The opinion of the court was delivered by: ASPEN
MARVIN E. ASPEN, Chief Judge:
Plaintiff John Stone-El brings this pro se 42 U.S.C. § 1983 action against defendants Michael Sheahan, the Sheriff of Cook County; James Fairman, the Executive Director of the Cook County Department of Corrections (DOC); and James Carey, the Division VI Superintendent at the Cook County Jail (CCJ), in their individual and official capacities. The plaintiff alleges that various conditions of confinement at the CCJ violated his right to due process under the Fourteenth Amendment. Presently before us is the defendants' motion to dismiss. For the reasons set forth below, we grant the motion.
Stone-El alleges that he was incarcerated as a pretrial detainee in Division VI of the CCJ from July 2, 1992 to July 30, and then again from September 5, 1992, to September 17, 1993. The plaintiff was then transferred to Division I of the CCJ. In November 1993, Stone-El was transferred to Taylorville Correctional Center; ultimately, he was moved to his current placement at Western Illinois Correctional Center. The plaintiff complains that, while incarcerated at the CCJ, he was exposed to unconstitutional conditions in violation of his right to due process.
Stone-El alleges a catalogue of complaints: (1) overcrowding forced him, for some time, to sleep on the floor without a mattress, and the number of inmates rendered the prison noisy; (2) his personal hygiene suffered from lack of showers, toilet paper, and clothing changes, in addition to dirty showers and restrooms; (3) rats infested the CCJ; (4) the ventilation was poor; (5) he was afforded an inadequate amount of time to exercise; (6) he was subjected to gang intimidation and there was inadequate security; and (7) his health was jeopardized because he was housed with detainees afflicted with HIV and tuberculosis, and because the floor tiles contained asbestos.
The plaintiff alleges that he spoke personally with Superintendent Carey and Executive Director Fairman regarding these conditions. Complaint at 5; Pl.'s Resp., Addendum at 2. Stone-El also maintains that he wrote grievances reporting each condition. Complaint at 5. However, the complaint does not at all mention Sheriff Sheahan's involvement. The plaintiff seeks compensatory and punitive damages from the defendants.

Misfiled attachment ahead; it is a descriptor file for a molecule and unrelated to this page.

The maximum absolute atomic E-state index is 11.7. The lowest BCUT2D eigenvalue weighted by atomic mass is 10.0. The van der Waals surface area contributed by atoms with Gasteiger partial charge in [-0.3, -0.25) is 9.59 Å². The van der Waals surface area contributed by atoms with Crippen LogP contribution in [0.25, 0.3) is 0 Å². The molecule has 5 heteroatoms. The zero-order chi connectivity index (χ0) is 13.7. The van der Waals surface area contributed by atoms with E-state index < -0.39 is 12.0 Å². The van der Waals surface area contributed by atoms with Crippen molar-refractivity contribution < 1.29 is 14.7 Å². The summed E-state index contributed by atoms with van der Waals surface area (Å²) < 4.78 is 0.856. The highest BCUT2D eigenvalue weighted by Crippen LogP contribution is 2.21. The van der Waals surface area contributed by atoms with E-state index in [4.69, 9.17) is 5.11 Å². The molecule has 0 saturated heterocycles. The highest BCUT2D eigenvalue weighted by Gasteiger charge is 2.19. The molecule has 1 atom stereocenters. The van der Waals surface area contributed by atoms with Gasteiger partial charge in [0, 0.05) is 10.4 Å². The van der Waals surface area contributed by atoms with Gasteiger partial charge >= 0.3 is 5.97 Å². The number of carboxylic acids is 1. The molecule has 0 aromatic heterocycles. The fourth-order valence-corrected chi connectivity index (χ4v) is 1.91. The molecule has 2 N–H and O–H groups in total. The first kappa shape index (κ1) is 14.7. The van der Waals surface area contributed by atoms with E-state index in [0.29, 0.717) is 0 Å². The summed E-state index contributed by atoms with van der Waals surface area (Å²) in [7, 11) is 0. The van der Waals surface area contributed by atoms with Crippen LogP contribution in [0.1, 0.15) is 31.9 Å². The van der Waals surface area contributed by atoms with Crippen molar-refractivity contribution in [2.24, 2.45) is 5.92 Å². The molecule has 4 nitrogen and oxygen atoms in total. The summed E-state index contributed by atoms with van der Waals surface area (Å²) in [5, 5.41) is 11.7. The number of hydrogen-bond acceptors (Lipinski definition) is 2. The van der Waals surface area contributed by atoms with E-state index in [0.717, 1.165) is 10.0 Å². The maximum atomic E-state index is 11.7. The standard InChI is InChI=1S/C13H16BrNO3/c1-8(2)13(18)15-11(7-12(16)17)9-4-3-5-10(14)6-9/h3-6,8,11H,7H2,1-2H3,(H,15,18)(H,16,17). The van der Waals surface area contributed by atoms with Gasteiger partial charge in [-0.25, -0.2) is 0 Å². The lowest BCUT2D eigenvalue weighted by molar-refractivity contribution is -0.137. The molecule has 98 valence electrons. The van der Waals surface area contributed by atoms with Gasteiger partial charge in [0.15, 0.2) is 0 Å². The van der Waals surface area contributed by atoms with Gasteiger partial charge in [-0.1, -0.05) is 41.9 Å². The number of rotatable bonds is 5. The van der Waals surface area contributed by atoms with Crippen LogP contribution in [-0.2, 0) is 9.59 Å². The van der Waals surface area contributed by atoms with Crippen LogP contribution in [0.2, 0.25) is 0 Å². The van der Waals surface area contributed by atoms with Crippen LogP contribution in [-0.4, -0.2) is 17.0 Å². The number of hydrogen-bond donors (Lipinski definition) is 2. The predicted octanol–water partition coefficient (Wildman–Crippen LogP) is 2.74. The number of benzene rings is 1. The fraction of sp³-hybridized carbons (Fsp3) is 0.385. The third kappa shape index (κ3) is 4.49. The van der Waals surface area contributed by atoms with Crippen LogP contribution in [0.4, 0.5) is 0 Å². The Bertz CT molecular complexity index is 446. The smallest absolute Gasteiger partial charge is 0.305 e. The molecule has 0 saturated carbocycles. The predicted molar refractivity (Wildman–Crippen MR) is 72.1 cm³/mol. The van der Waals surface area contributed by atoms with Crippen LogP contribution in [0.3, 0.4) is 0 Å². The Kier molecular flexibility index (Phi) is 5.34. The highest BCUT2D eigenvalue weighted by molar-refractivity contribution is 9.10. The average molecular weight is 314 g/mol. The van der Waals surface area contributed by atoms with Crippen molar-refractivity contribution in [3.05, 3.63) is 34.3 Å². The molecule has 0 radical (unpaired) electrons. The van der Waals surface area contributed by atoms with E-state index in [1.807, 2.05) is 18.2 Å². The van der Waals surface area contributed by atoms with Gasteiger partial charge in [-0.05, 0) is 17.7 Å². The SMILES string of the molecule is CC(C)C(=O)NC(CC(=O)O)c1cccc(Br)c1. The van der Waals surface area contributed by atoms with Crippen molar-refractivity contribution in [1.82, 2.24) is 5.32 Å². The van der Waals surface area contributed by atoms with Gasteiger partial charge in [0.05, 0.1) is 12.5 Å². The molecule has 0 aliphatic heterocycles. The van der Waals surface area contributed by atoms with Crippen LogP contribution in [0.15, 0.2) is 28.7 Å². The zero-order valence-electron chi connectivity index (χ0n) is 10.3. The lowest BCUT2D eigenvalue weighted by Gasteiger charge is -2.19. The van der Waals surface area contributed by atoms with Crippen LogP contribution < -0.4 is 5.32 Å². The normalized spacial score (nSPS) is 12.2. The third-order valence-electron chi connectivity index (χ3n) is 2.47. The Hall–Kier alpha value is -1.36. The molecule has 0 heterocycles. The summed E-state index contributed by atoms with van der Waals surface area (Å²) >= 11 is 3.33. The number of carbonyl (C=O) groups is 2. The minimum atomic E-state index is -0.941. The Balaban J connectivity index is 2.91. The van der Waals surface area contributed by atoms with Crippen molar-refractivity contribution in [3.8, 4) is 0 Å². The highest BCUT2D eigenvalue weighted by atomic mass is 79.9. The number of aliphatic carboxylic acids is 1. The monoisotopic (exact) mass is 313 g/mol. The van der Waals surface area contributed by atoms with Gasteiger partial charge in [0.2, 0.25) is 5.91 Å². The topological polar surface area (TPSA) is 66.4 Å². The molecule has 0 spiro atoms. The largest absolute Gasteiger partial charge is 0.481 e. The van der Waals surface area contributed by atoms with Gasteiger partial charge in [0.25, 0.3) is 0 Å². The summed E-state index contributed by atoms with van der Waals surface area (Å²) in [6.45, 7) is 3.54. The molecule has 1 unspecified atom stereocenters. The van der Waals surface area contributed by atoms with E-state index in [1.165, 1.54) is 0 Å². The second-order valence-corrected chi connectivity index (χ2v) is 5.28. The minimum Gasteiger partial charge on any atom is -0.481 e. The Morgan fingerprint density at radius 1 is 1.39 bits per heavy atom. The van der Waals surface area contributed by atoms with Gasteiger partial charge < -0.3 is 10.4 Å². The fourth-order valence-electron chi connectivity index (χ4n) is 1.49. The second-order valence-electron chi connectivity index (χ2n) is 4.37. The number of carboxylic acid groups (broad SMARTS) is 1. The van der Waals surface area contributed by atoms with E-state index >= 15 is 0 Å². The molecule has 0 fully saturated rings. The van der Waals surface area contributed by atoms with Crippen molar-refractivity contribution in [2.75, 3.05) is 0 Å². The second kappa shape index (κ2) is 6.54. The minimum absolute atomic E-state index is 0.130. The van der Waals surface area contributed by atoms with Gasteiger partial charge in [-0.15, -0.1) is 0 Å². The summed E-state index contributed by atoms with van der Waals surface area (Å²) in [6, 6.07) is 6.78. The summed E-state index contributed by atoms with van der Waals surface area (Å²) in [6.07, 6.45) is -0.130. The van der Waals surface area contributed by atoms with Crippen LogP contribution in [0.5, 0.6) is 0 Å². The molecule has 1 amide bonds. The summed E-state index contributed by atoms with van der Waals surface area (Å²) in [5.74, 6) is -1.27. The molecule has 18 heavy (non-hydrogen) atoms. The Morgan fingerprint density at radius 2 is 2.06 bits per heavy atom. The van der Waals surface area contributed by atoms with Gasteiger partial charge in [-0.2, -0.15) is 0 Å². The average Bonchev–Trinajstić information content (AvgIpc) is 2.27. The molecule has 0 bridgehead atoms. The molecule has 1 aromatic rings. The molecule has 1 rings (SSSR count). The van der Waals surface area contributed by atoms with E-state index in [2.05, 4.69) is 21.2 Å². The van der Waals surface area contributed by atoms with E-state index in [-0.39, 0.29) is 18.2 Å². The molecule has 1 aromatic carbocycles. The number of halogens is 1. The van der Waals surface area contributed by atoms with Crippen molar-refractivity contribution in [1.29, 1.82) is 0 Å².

The defendants now move to dismiss the complaint under Fed. R. Civ. P. 12(b)(6).
II. Standard for Motion to Dismiss
A motion to dismiss should not be granted "unless it appears beyond doubt that the plaintiff can prove no set of facts in support of his claim which would entitle him to relief." Conley v. Gibson, 355 U.S. 41, 45-46, 2 L. Ed. 2d 80, 78 S. Ct. 99 (1957); see also Richmond v. Nationwide Cassel L.P., 52 F.3d 640, 644 (7th Cir. 1995); Ellsworth v. City of Racine, 774 F.2d 182, 184 (7th Cir. 1985), cert. denied, 475 U.S. 1047, 89 L. Ed. 2d 574, 106 S. Ct. 1265 (1986). We take as true the well-pleaded factual allegations of the complaint and view them, as well as reasonable inferences drawn from them, in the light most favorable to the plaintiff. Cornfield v. Consolidated High Sch. Dist. 230, 991 F.2d 1316, 1324 (7th Cir. 1993) (citing Ellsworth, 774 F.2d at 184). Finally, we liberally construe allegations in pro se pleadings, applying less stringent standards than those applied to professionally drafted pleadings. Kincaid v. Vail, 969 F.2d 594, 598 (7th Cir. 1992), cert. denied, 506 U.S. 1062, 113 S. Ct. 1002, 122 L. Ed. 2d 152 (1993).
The defendants argue that Stone-El has failed: (1) to allege a causal connection between the defendants and the alleged deprivations, a requirement for liability in their individual capacities; (2) to allege a causal connection between a policy, custom, or practice of the Sheriff of Cook County and the alleged deprivations, a requirement for liability in their official capacities; and (3) to allege that the defendants acted with the required state of mind and that the deprivations were sufficiently serious, requirements for finding that the alleged deprivations were in fact violations of the Fourteenth Amendment. We address the arguments in turn.
A. Individual Capacities--Lack of Causation
In order to hold the defendants liable in their individual capacities, the plaintiff must allege that the defendants were "personally involved in that conduct. . . . The supervisors must know about the conduct and facilitate it, approve it, condone it, or turn a blind eye for fear of what they might see. They must in other words act either knowingly or with deliberate, reckless indifference." Jones v. City of Chicago, 856 F.2d 985, 992 (7th Cir. 1988) (quoted by Gentry v. Duckworth, 65 F.3d 555, 1995 U.S. App. LEXIS 24370, No. 93-1407, 1995 WL 509248, *5 (7th Cir. Aug. 29, 1995)). That is, there must be "'[a] causal connection, or an affirmative link, between the misconduct complained of and the official sued.'" Estate of Porter by Nelson v. Illinois, 36 F.3d 684, 688 (7th Cir. 1994) (quoting Wolf-Lillie v. Sonquist, 699 F.2d 864, 869 (7th Cir. 1983)).
In light of the applicable law, we grant the defendants' motion to dismiss. Stone-El does not, and cannot, contend that the defendants personally caused the conditions at the CCJ. The defendants are merely custodians at the CCJ; they cannot limit the number of pretrial detainees assigned there, nor can they appropriate funds to improve the conditions. See Houston v. Sheahan, 62 F.3d 902, 1995 U.S. App. LEXIS 20631, No. 94-3169, 1995 WL 480650, at *1 (7th Cir. Aug. 2, 1995); see 55 ILCS 5/3-15015 (charging Cook County Board of Commissioners, not Sheriff, with duty to fund). Stone-El does not allege, in contrast to other cases, Wilson v. Cook County Bd. of Comm'rs, 878 F. Supp. 1163, 1169 (N.D. Ill. 1995), that the defendants intentionally withheld available resources that could have improved the conditions at the CCJ; without some "affirmative link" between the ...